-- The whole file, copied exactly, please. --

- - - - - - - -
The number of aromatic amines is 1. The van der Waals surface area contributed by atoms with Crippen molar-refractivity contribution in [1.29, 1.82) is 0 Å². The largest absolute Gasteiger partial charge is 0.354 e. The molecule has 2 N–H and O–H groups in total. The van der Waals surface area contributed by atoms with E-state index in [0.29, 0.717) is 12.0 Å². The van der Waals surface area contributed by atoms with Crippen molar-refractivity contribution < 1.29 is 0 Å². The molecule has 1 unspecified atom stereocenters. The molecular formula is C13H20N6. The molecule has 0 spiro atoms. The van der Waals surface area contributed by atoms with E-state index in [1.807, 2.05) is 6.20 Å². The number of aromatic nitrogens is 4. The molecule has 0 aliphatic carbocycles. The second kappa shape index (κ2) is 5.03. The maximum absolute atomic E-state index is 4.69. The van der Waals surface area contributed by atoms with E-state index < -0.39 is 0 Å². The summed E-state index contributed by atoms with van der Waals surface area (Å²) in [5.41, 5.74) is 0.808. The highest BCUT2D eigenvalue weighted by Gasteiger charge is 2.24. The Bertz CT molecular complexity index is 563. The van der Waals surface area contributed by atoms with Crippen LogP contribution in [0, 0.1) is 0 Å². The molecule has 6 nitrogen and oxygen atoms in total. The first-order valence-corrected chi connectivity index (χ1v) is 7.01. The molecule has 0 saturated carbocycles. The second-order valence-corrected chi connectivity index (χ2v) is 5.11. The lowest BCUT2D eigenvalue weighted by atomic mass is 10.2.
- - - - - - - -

The number of aromatic amines is 1. The van der Waals surface area contributed by atoms with Crippen molar-refractivity contribution in [1.29, 1.82) is 0 Å². The largest absolute Gasteiger partial charge is 0.354 e. The molecule has 2 N–H and O–H groups in total. The van der Waals surface area contributed by atoms with E-state index in [0.29, 0.717) is 12.0 Å². The van der Waals surface area contributed by atoms with Crippen molar-refractivity contribution < 1.29 is 0 Å². The molecule has 1 unspecified atom stereocenters. The molecular formula is C13H20N6. The molecule has 0 spiro atoms. The van der Waals surface area contributed by atoms with E-state index in [1.807, 2.05) is 6.20 Å². The number of aromatic nitrogens is 4. The molecule has 0 aliphatic carbocycles. The second kappa shape index (κ2) is 5.03. The maximum absolute atomic E-state index is 4.69. The van der Waals surface area contributed by atoms with E-state index < -0.39 is 0 Å². The summed E-state index contributed by atoms with van der Waals surface area (Å²) in [5.41, 5.74) is 0.808. The highest BCUT2D eigenvalue weighted by Gasteiger charge is 2.24. The Bertz CT molecular complexity index is 563. The van der Waals surface area contributed by atoms with Crippen LogP contribution in [0, 0.1) is 0 Å². The molecule has 6 nitrogen and oxygen atoms in total. The first-order valence-corrected chi connectivity index (χ1v) is 7.01. The molecule has 0 saturated carbocycles. The second-order valence-corrected chi connectivity index (χ2v) is 5.11. The lowest BCUT2D eigenvalue weighted by atomic mass is 10.2.